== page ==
Send to

Choose Destination
See comment in PubMed Commons below
Blood Press. 2000;9(2-3):91-7.

Blood pressure level and relation to other cardiovascular risk factors in male hypertensive patients without clinical evidence of ischemic heart disease.

Author information

Department of Cardiology, Hvidovre University, Hospital, Copenhagen, Denmark.


Arterial hypertension is accompanied by increased morbidity and mortality and constitutes a substantial part of medical care. Antihypertensive intervention reduces the cardiovascular morbidity and mortality. The aims of the study were to evaluate the relationship between cardiovascular risk factors and the blood pressure (BP), and to evaluate the percentage of patients who had achieved a BP level as recommended by the sixth report of the Joint National Committee on Prevention, Detection, Evaluation, and Treatment of High Blood Pressure (JNC VI). BP was evaluated in relation to age, body mass index, duration of hypertension, cholesterol and triglyceride level, smoking status, information of regular exercise, a family history of ischemic heart disease (IHD) and drug treatment, in 220 men treated for arterial hypertension. In the univariate analyses we found a higher systolic blood pressure (SBP) with older age, higher SBP in smoking patients and lower SBP in patients with regular exercise. In a multivariate model age (p = 0.0004), smoking status (p = 0.01) and regular exercise (p= 0.06) were independently associated with SBP. There was a lower diastolic blood pressure (DBP) with older age, and age was independently associated with DBP. Office SBP was above 140 mmHg in 83% and above 160 mmHg in 44% of patients. During ambulatory blood pressure monitoring (AMBP), SBP was above 135 mmHg in 40% and above 155 mmHg in 15% of patients. In addition to male sex and hypertension there was a high percentage of other cardiovascular risk factors--43% was smoking, 21% had a family history of IHD, 77% had a se-cholesterol above 5.5 mmol/l and 48% had a se-triglyceride above 1.6 mmol/l. In a consecutive group of asymptomatic male treated hypertensive patients SBP is independently associated with age and smoking status, and DBP with age. A high percentage of the patients do not have a well controlled BP, and a high percentage have additional risk factors such as smoking, hypercholesterolaemia, hypertriglyceridaemia and a family history of IHD. This means that there is room for much improvement in the control of hypertension.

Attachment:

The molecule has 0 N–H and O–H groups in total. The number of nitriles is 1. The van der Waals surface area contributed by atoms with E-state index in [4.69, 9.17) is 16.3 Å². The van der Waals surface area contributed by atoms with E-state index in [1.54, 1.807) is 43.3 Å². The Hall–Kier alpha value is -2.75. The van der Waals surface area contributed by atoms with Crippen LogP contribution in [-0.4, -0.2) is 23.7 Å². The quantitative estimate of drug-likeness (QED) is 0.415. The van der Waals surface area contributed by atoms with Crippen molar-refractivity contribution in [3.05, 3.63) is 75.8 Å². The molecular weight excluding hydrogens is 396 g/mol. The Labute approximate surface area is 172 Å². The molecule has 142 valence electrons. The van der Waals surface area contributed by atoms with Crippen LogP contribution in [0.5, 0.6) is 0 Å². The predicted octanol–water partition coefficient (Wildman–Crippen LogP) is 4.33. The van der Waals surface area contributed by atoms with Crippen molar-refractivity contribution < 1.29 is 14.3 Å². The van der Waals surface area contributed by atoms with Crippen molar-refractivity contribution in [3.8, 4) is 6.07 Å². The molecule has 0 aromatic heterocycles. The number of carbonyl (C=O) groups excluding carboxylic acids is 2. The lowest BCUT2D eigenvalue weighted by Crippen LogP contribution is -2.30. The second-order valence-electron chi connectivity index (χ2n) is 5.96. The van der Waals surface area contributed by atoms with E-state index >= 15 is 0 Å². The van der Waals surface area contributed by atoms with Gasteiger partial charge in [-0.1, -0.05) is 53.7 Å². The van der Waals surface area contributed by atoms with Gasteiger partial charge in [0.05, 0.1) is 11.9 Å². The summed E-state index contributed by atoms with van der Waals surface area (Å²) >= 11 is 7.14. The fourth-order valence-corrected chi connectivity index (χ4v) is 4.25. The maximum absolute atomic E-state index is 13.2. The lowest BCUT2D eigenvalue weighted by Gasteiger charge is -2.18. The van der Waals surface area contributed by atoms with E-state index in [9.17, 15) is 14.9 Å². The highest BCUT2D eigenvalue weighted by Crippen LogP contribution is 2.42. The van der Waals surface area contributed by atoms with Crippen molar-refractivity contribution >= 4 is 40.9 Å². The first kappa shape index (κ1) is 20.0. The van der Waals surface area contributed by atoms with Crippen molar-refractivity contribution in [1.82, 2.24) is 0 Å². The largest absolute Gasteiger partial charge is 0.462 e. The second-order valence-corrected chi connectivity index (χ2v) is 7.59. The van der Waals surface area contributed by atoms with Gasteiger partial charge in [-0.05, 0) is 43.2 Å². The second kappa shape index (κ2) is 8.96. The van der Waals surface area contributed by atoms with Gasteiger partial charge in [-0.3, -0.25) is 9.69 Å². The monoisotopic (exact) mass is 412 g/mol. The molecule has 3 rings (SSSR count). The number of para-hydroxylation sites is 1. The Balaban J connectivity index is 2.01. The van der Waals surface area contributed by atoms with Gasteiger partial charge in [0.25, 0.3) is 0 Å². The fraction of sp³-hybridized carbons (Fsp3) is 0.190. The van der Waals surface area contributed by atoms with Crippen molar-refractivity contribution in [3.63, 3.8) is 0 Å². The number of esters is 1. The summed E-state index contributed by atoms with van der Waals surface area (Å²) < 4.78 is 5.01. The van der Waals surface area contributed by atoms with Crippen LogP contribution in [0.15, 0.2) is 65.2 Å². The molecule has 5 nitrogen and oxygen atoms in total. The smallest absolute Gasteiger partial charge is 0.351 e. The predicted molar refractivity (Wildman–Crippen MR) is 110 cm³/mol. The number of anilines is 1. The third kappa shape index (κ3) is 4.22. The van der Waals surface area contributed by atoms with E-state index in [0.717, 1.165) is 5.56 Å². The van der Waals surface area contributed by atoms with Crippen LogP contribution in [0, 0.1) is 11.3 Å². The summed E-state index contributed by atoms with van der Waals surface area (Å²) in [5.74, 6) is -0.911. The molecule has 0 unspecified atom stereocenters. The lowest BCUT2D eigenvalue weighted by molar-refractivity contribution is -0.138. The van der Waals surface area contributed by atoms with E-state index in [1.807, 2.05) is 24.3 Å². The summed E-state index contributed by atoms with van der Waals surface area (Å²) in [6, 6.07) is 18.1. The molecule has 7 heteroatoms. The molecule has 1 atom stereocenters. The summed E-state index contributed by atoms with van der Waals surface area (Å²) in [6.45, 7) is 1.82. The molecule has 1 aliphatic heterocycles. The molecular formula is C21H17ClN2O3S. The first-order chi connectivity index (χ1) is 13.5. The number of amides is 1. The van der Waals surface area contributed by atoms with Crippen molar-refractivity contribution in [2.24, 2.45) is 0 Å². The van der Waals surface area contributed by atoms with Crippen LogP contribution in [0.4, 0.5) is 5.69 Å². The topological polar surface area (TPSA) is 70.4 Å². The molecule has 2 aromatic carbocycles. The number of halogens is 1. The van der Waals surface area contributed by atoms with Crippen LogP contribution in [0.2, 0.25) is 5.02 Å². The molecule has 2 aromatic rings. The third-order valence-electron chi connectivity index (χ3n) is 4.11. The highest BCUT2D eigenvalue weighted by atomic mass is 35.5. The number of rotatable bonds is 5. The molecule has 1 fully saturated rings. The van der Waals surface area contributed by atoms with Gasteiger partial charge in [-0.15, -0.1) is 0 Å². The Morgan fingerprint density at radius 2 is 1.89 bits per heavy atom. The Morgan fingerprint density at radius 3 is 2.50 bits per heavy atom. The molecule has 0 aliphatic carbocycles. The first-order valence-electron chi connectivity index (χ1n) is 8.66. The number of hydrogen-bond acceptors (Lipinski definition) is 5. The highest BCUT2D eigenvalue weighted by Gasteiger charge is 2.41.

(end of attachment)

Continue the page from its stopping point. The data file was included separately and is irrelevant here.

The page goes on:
[Indexed for MEDLINE]
PubMed Commons home

PubMed Commons

How to join PubMed Commons

    Supplemental Content

    Loading ...
    Support Center